When was the last time you stopped and thought about how long the dollar bill that’s in your pocket has been circulating through the economy? What has that bill seen? Whose pockets has it been in? What will it see next? Every year, the government prints millions of dollar bills a day. Here’s a quick look at what goes into creating a $20 bill and what determines when a bill’s lifespan ends.
The Paper Process
The U.S. Bureau of Engraving and Printing makes paper for currency out of a unique blend of 75% cotton and 25% linen. This type of paper is produced without any wood, even though most paper is made from wood pulp. It has security watermarks and blue and red threads woven into it as well as a special security fiber.
Hot Off the Printing Press
The large, 50-foot-long Intaglio presses print the background images and colors on the backs of these blank sheets of cotton and linen paper, after which the portraits, vignettes, scrollwork, numerals, and letters are printed. After 72 hours of drying, the process is complete!
After drying for another 72 hours in special cages, more portraits, vignettes, scrollwork, numerals, and letters are printed on the front using the presses. Finally, the serial numbers, Federal Reserve seal, Treasury Department seal, and Federal Reserve identification numbers are printed using a letterpress.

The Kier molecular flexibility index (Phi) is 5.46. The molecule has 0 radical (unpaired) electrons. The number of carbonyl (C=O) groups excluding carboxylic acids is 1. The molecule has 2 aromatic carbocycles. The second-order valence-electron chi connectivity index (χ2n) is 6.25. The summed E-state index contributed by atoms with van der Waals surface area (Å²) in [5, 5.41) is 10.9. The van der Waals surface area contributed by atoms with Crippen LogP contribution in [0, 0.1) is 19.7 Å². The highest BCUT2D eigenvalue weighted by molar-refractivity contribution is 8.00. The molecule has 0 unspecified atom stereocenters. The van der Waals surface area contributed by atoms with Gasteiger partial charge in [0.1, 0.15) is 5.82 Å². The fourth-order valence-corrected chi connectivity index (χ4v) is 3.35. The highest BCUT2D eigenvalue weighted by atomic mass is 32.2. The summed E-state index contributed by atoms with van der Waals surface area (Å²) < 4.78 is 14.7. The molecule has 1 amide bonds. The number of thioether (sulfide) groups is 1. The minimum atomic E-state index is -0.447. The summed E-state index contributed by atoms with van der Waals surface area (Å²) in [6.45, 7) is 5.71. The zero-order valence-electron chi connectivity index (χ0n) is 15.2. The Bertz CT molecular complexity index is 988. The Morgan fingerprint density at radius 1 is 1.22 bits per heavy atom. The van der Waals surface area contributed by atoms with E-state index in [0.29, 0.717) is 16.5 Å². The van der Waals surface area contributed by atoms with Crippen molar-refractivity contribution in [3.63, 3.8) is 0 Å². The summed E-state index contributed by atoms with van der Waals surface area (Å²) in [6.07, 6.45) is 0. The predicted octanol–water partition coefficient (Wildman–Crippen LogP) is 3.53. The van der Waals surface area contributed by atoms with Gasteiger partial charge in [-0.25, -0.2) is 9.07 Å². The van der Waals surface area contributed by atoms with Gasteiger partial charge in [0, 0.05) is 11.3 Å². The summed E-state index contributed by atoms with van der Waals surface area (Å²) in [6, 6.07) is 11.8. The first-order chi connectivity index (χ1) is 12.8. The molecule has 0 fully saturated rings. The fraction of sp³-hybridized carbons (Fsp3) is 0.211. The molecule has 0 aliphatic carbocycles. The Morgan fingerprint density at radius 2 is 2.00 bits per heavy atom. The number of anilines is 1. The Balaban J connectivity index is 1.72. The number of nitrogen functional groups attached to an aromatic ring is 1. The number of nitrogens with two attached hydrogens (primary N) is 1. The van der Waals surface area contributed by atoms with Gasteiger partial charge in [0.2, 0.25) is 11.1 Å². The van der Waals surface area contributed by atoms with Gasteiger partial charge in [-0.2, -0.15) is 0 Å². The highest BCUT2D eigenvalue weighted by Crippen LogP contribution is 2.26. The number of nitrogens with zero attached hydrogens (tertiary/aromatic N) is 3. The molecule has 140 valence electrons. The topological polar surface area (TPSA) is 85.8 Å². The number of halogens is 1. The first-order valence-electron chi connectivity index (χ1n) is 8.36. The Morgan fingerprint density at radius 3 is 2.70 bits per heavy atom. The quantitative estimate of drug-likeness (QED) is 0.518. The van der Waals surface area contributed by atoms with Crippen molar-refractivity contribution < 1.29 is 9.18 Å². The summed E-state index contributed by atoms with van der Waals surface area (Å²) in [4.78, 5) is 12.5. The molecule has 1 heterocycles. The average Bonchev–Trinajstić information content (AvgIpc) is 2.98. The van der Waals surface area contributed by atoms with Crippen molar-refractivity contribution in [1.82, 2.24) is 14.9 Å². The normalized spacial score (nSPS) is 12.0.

Exchanging the Old for the New
Newly printed bills are shipped to the Federal Reserve Banks, who then pay them out to banks and savings and loans in exchange for old, worn-out bills. Customers of these institutions withdraw cash either through tellers or through automated teller machines and are given the new bills.
The U.S. Bureau of Engraving and Printing does not know how many times a bill may move from one pocket to the next, even though an average dollar bill changes hands frequently. Contrary to popular belief, the government does not have any method for tracking individual bills.
The End of a Bill’s Life
The Federal Reserve receives worn-out and damaged currency from banks, then sorts through the bills to determine which ones are still usable. The usable bills are kept until they can be sent out again through the commercial banking system, while the unusable ones are shredded into confetti-like bits. A small portion of the scraps is sold by the Treasury on its website or in physical bags to waste companies or other qualified buyers.
Thinking about the life cycle of things can give you a new perspective on how far you’ve come and the experiences and lessons you’ve learned along the way. The last thing you need in your retirement is to face a financial misstep that distracts you from what retirement is all about – doing what you love with the people you care for, reflecting on your lifetime of memories, and making new ones! Click HERE to talk to us at Campbell Wealth Management to take the next step in protecting your financial plan.